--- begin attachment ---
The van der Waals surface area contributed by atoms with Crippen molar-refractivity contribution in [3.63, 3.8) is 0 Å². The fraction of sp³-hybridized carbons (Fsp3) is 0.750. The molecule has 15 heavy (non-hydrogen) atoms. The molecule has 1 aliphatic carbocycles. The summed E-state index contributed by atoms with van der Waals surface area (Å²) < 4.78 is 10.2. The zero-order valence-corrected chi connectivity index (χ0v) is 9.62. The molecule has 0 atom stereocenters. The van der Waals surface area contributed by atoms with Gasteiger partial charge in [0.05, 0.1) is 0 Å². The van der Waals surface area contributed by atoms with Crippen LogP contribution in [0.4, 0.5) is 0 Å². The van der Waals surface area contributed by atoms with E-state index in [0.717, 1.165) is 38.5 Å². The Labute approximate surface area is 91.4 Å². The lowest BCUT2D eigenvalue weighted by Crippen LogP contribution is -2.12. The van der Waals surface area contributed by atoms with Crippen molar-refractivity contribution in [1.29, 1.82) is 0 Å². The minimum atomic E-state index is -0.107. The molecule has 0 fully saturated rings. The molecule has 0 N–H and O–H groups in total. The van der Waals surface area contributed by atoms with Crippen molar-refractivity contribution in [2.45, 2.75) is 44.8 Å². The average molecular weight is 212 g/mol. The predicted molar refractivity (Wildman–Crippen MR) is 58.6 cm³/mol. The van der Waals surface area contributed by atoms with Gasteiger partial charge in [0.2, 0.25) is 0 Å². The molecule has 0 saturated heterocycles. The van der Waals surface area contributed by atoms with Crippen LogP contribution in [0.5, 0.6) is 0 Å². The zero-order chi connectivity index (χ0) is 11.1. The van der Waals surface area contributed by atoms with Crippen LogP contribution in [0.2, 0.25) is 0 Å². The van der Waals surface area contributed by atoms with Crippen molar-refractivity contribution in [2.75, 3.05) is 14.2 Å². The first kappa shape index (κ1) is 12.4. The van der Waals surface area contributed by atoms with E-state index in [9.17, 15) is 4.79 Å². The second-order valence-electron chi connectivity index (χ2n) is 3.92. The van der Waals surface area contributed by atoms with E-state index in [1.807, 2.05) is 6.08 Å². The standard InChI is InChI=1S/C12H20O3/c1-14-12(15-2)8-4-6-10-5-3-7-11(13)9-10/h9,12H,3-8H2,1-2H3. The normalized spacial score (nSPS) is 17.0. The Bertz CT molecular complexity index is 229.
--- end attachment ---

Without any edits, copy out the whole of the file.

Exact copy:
The van der Waals surface area contributed by atoms with Crippen molar-refractivity contribution in [3.63, 3.8) is 0 Å². The fraction of sp³-hybridized carbons (Fsp3) is 0.750. The molecule has 15 heavy (non-hydrogen) atoms. The molecule has 1 aliphatic carbocycles. The summed E-state index contributed by atoms with van der Waals surface area (Å²) < 4.78 is 10.2. The zero-order valence-corrected chi connectivity index (χ0v) is 9.62. The molecule has 0 atom stereocenters. The van der Waals surface area contributed by atoms with Gasteiger partial charge in [0.05, 0.1) is 0 Å². The van der Waals surface area contributed by atoms with Crippen LogP contribution in [0.4, 0.5) is 0 Å². The van der Waals surface area contributed by atoms with E-state index in [0.717, 1.165) is 38.5 Å². The Labute approximate surface area is 91.4 Å². The lowest BCUT2D eigenvalue weighted by Crippen LogP contribution is -2.12. The van der Waals surface area contributed by atoms with Crippen molar-refractivity contribution in [1.29, 1.82) is 0 Å². The minimum atomic E-state index is -0.107. The molecule has 0 fully saturated rings. The molecule has 0 N–H and O–H groups in total. The van der Waals surface area contributed by atoms with Crippen molar-refractivity contribution in [2.45, 2.75) is 44.8 Å². The average molecular weight is 212 g/mol. The predicted molar refractivity (Wildman–Crippen MR) is 58.6 cm³/mol. The van der Waals surface area contributed by atoms with Gasteiger partial charge in [0.2, 0.25) is 0 Å². The molecule has 0 saturated heterocycles. The van der Waals surface area contributed by atoms with Crippen LogP contribution in [0.5, 0.6) is 0 Å². The zero-order chi connectivity index (χ0) is 11.1. The van der Waals surface area contributed by atoms with Crippen LogP contribution in [0.2, 0.25) is 0 Å². The van der Waals surface area contributed by atoms with Crippen molar-refractivity contribution in [2.75, 3.05) is 14.2 Å². The first kappa shape index (κ1) is 12.4. The van der Waals surface area contributed by atoms with E-state index in [9.17, 15) is 4.79 Å². The second-order valence-electron chi connectivity index (χ2n) is 3.92. The van der Waals surface area contributed by atoms with E-state index in [1.807, 2.05) is 6.08 Å². The standard InChI is InChI=1S/C12H20O3/c1-14-12(15-2)8-4-6-10-5-3-7-11(13)9-10/h9,12H,3-8H2,1-2H3. The normalized spacial score (nSPS) is 17.0. The Bertz CT molecular complexity index is 229.